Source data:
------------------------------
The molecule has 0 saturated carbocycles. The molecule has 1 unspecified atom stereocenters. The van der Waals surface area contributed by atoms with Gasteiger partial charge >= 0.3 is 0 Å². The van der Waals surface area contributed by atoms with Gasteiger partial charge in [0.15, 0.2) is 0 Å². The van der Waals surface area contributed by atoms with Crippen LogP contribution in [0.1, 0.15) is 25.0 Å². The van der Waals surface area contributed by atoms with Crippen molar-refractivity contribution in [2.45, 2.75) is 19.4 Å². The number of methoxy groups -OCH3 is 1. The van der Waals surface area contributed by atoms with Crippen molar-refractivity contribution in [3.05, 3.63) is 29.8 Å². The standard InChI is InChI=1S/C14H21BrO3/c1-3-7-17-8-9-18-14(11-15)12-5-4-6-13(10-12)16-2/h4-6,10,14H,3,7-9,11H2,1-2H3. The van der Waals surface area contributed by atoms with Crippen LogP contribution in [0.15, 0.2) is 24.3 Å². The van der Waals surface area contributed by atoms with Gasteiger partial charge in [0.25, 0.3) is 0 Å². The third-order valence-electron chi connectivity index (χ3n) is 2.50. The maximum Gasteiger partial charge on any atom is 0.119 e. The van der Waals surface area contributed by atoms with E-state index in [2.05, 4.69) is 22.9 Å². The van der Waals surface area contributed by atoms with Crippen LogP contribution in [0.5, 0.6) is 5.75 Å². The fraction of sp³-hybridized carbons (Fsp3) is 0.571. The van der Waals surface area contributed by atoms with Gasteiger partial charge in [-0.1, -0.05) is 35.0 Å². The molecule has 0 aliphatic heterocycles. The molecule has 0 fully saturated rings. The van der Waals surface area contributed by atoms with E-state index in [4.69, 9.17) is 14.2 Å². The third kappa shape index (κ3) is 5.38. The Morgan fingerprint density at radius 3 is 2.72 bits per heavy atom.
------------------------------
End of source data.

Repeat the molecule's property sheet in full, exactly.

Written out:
The molecule has 0 saturated carbocycles. The molecule has 1 unspecified atom stereocenters. The van der Waals surface area contributed by atoms with Gasteiger partial charge >= 0.3 is 0 Å². The van der Waals surface area contributed by atoms with Gasteiger partial charge in [0.15, 0.2) is 0 Å². The van der Waals surface area contributed by atoms with Crippen LogP contribution in [0.1, 0.15) is 25.0 Å². The van der Waals surface area contributed by atoms with Crippen molar-refractivity contribution in [2.45, 2.75) is 19.4 Å². The number of methoxy groups -OCH3 is 1. The van der Waals surface area contributed by atoms with Crippen molar-refractivity contribution in [3.05, 3.63) is 29.8 Å². The standard InChI is InChI=1S/C14H21BrO3/c1-3-7-17-8-9-18-14(11-15)12-5-4-6-13(10-12)16-2/h4-6,10,14H,3,7-9,11H2,1-2H3. The van der Waals surface area contributed by atoms with Crippen LogP contribution in [0.15, 0.2) is 24.3 Å². The van der Waals surface area contributed by atoms with Gasteiger partial charge in [0.25, 0.3) is 0 Å². The third-order valence-electron chi connectivity index (χ3n) is 2.50. The maximum Gasteiger partial charge on any atom is 0.119 e. The van der Waals surface area contributed by atoms with E-state index in [2.05, 4.69) is 22.9 Å². The van der Waals surface area contributed by atoms with Crippen LogP contribution in [0.5, 0.6) is 5.75 Å². The fraction of sp³-hybridized carbons (Fsp3) is 0.571. The van der Waals surface area contributed by atoms with Gasteiger partial charge in [-0.1, -0.05) is 35.0 Å². The molecule has 0 aliphatic heterocycles. The molecule has 0 fully saturated rings. The van der Waals surface area contributed by atoms with E-state index in [4.69, 9.17) is 14.2 Å². The third kappa shape index (κ3) is 5.38. The Morgan fingerprint density at radius 3 is 2.72 bits per heavy atom.